The retina is the thin layer of nerves that lines the back of the eye. The lens in the eye allows images to pass through, and the retina focuses them. It then sends impulses to the brain that communicate the message that the retina has received. Retinal disorders can affect your vision, and some can be serious enough to cause blindness. Brandon Eye Associates, which has offices in Brandon, Plant City and Sun City, FL, offers a range of eye care services to their patients. Here's everything you need to know about the retina.
Light, Lens, Action
Doctors use special microscopes to look at the inner parts of the eye, such as the lens. After light passes through the pupil, it hits the lens. The lens, which is behind the iris, is transparent and colorless. The lens focuses light rays on the back of the eye— the retina. The retina holds millions of cells that are sensitive to light. The retina takes the light the eye receives and changes it into signals so the brain can understand what the eye is seeing.
Rods and Cones Process Light
The retina uses specialized cells called rods and cones to process light. There are about 120 million rods and 7 million cones in each eye. Rods see in white, gray, and black and tell us the shape or form that something has. Rods cannot tell the difference between colors, but they are very sensitive, allowing us to see when it's dark.
Cones are used to see color and require more light than rods to work well. The retina has three different types of receptor cones. Each cone type is sensitive to one of three different colors — blue, green, or red — to help you see different ranges of color. Together, these cones can sense combinations of light waves that enable your eyes to see millions of colors.
Symptoms of Retinal Diseases
Many retinal disorders share some common symptoms and signs. These may include seeing floating specks or cobwebs, distorted or blurred vision, defects in the side vision, seeing flashes of light and lost vision. Seek immediate medical attention if you're experiencing any of these symptoms. Retinal disorders are diagnosed and treated by ophthalmologists. Ophthalmologists are doctors who specialize in the evaluation and treatment of all types of eye disorders.
Treatment of Retinal Diseases
Ophthalmologists specialize in the treatment (nonsurgical and surgical) of all types of eye disorders. The main goals of treatment are to slow or stop disease progression and restore or improve your vision. Treatment of retinal diseases may include laser surgery, pneumatic retinopexy, scatter laser photocoagulation, scleral buckling, vitrectomy, or injecting medicine into the eye. Your doctor will work with you to determine the best treatment.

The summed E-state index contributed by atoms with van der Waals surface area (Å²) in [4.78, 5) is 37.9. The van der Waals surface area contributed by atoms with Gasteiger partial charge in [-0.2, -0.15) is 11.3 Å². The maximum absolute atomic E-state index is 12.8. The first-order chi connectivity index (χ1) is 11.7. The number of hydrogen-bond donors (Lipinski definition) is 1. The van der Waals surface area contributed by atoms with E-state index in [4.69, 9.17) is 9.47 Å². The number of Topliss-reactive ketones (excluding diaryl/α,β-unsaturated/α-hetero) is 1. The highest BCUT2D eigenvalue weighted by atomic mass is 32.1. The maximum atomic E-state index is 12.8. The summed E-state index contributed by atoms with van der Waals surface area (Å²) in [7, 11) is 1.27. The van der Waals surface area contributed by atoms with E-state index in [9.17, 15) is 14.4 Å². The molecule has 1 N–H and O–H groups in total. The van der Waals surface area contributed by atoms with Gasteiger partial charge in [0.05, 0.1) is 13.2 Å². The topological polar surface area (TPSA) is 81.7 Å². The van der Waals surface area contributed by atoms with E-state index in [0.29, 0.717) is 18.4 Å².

An eye disorder can affect your day-to-day activities and make life frustrating and miserable. Improve your vision and your life today. Call Brandon Eye Associates at 813-684-2211 today to schedule an appointment in Brandon, FL. Call 813-684-2211 to schedule an appointment in Plant City, FL. Call 813-213-0020 to schedule an appointment in Sun City, FL. We want you to live your best life!
Could you benefit from a visit to the eye doctor? Blurred vision, eye pain, sudden changes in vision, and other symptoms all warrant an eye appointment. The eye doctors at Brandon Eye Associates offer comprehensive eye care for the entire family in their convenient Brandon and Plant City, FL, offices.
When should I make an appointment?
It's a good idea to schedule an appointment with the eye doctor if you notice any of these signs:
- Blurry Vision: Blurred vision may mean it's time to update your eyeglass or contact lens prescription or might be a symptom of another problem. A number of diseases and conditions can cause the symptom, including diabetic retinopathy, cataracts, glaucoma, pregnancy, migraines, multiple sclerosis, and age-related macular degeneration. If blurred vision occurs suddenly or only affects one eye, call your Brandon or Plant City eye doctor immediately.
- Your Arms Aren't Long Enough: Do you need to hold books and papers farther and farther away from your face to see the print clearly? You may be suffering from presbyopia, a condition that occurs when the lenses in your eyes become less flexible due to aging. A pair of reading glasses or a switch to bifocals, trifocals, or progressive lenses will restore your ability to read the fine print.